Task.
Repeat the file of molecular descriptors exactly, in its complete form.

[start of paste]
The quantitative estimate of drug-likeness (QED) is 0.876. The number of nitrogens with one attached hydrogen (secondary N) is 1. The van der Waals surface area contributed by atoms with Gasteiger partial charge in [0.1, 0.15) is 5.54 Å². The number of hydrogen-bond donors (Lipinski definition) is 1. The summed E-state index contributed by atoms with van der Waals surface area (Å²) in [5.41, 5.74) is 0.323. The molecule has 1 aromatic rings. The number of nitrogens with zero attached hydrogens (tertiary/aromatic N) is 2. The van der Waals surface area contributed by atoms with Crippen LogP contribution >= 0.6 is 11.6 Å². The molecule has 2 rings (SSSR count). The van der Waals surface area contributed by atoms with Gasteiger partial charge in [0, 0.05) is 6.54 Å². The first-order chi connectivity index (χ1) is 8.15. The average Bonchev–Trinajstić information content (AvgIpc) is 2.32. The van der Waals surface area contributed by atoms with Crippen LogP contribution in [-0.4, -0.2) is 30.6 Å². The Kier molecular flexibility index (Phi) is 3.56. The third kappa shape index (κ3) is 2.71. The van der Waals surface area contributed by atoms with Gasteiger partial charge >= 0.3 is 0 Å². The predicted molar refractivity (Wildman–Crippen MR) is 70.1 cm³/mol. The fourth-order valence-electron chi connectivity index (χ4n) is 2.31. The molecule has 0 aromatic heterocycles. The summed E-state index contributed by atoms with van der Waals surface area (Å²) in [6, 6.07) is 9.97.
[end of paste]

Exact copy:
The quantitative estimate of drug-likeness (QED) is 0.876. The number of nitrogens with one attached hydrogen (secondary N) is 1. The van der Waals surface area contributed by atoms with Gasteiger partial charge in [0.1, 0.15) is 5.54 Å². The number of hydrogen-bond donors (Lipinski definition) is 1. The summed E-state index contributed by atoms with van der Waals surface area (Å²) in [5.41, 5.74) is 0.323. The molecule has 1 aromatic rings. The number of nitrogens with zero attached hydrogens (tertiary/aromatic N) is 2. The van der Waals surface area contributed by atoms with Crippen LogP contribution >= 0.6 is 11.6 Å². The molecule has 2 rings (SSSR count). The van der Waals surface area contributed by atoms with Gasteiger partial charge in [0, 0.05) is 6.54 Å². The first-order chi connectivity index (χ1) is 8.15. The average Bonchev–Trinajstić information content (AvgIpc) is 2.32. The van der Waals surface area contributed by atoms with Crippen LogP contribution in [-0.4, -0.2) is 30.6 Å². The Kier molecular flexibility index (Phi) is 3.56. The third kappa shape index (κ3) is 2.71. The van der Waals surface area contributed by atoms with Gasteiger partial charge >= 0.3 is 0 Å². The predicted molar refractivity (Wildman–Crippen MR) is 70.1 cm³/mol. The fourth-order valence-electron chi connectivity index (χ4n) is 2.31. The molecule has 0 aromatic heterocycles. The summed E-state index contributed by atoms with van der Waals surface area (Å²) in [6, 6.07) is 9.97.